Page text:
Pelosi, Torture and the GOP Comeback
Greg Sargent has the scoop on an internal GOP poll that tests the effectiveness of attacks on Speaker of the House Nancy Pelosi’s (D-Calif.) credibility on the question of whether the CIA told the truth about torture — a problem, to be fair, that Pelosi created for herself with a series of confusing explanations. By almost a 2-1 margin, voters believe the CIA over Pelosi. Sargent:
[I]t all but guarantees that Republicans will keep banging away on the torture drum. So if you hear more GOP criticism of Pelosi along these lines, you’ll know why.
On cue, Minority Leader John Boehner (R-Ohio) attacks Pelosi on the CIA issue. The torture debate provided the first real opening for Republicans to transform Pelosi into a scandalous figure, after two years of stories (her plane, her book deal) that didn’t make a dent. But the jury’s out on the political effectiveness of this. If the eventual goal is to drag down swing-district Democrats by tying them to Pelosi, the GOP has to ask: How much will voters care about waterboarding in November 2010? The story already seems pretty stale.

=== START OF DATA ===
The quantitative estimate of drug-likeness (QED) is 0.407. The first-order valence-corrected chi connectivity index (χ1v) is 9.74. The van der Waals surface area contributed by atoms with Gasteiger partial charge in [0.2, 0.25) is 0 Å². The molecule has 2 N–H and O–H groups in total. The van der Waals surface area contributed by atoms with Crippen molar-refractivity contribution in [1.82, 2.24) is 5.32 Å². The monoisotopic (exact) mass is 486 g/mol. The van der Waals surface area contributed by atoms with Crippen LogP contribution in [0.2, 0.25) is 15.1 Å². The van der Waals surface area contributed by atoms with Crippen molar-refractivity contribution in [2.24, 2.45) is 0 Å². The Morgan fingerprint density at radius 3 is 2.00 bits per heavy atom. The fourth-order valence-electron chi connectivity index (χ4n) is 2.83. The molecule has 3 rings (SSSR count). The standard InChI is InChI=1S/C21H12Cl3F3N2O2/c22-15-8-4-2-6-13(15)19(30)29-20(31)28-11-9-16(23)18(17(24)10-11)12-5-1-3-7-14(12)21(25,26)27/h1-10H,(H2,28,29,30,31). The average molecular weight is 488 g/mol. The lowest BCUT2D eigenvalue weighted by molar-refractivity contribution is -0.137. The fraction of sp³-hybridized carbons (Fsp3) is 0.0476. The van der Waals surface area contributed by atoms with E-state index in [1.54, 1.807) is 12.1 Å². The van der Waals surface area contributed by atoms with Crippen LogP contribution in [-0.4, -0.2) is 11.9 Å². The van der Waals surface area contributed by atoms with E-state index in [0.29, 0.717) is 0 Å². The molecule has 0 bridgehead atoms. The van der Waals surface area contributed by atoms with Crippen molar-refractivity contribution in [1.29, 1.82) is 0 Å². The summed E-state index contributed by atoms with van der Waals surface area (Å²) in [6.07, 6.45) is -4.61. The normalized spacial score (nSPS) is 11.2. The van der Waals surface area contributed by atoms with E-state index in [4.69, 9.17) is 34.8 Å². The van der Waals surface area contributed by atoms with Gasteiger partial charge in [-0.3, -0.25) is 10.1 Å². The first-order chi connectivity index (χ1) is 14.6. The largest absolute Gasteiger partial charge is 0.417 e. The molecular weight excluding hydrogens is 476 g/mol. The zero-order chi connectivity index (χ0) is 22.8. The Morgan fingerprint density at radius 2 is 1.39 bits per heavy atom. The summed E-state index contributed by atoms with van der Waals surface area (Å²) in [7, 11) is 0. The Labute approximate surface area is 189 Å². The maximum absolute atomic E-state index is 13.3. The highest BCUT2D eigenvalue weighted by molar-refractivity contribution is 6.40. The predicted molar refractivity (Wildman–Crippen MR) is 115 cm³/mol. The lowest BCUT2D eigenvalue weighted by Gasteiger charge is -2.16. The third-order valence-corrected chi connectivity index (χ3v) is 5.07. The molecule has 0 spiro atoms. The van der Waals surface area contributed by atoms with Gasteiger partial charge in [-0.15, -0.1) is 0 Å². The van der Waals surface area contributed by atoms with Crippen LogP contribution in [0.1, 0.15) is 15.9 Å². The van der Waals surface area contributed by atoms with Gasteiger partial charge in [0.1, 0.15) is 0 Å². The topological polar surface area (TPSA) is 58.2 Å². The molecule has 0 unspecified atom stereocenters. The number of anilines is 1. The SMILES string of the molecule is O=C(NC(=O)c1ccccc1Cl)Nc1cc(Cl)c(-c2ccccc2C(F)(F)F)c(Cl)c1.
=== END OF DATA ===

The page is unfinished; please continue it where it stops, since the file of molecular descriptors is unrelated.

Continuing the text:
No one thinks the election will turn on that; everyone thinks it’ll turn on the economy. When Newt Gingrich became a troublesome figure for the Republicans of 1996, it was because his transgressions hit voters on issues closer to home — Medicare cuts, for example — and because he made himself a larger-than-life national figure, while Pelosi stays relatively quiet. When’s the last time she did a Sunday morning news show?
The poll has promising numbers for Republicans, but this might still be the kind of story that lights up Washington while falling 11th or 12th in voters’ minds when they go to the polls.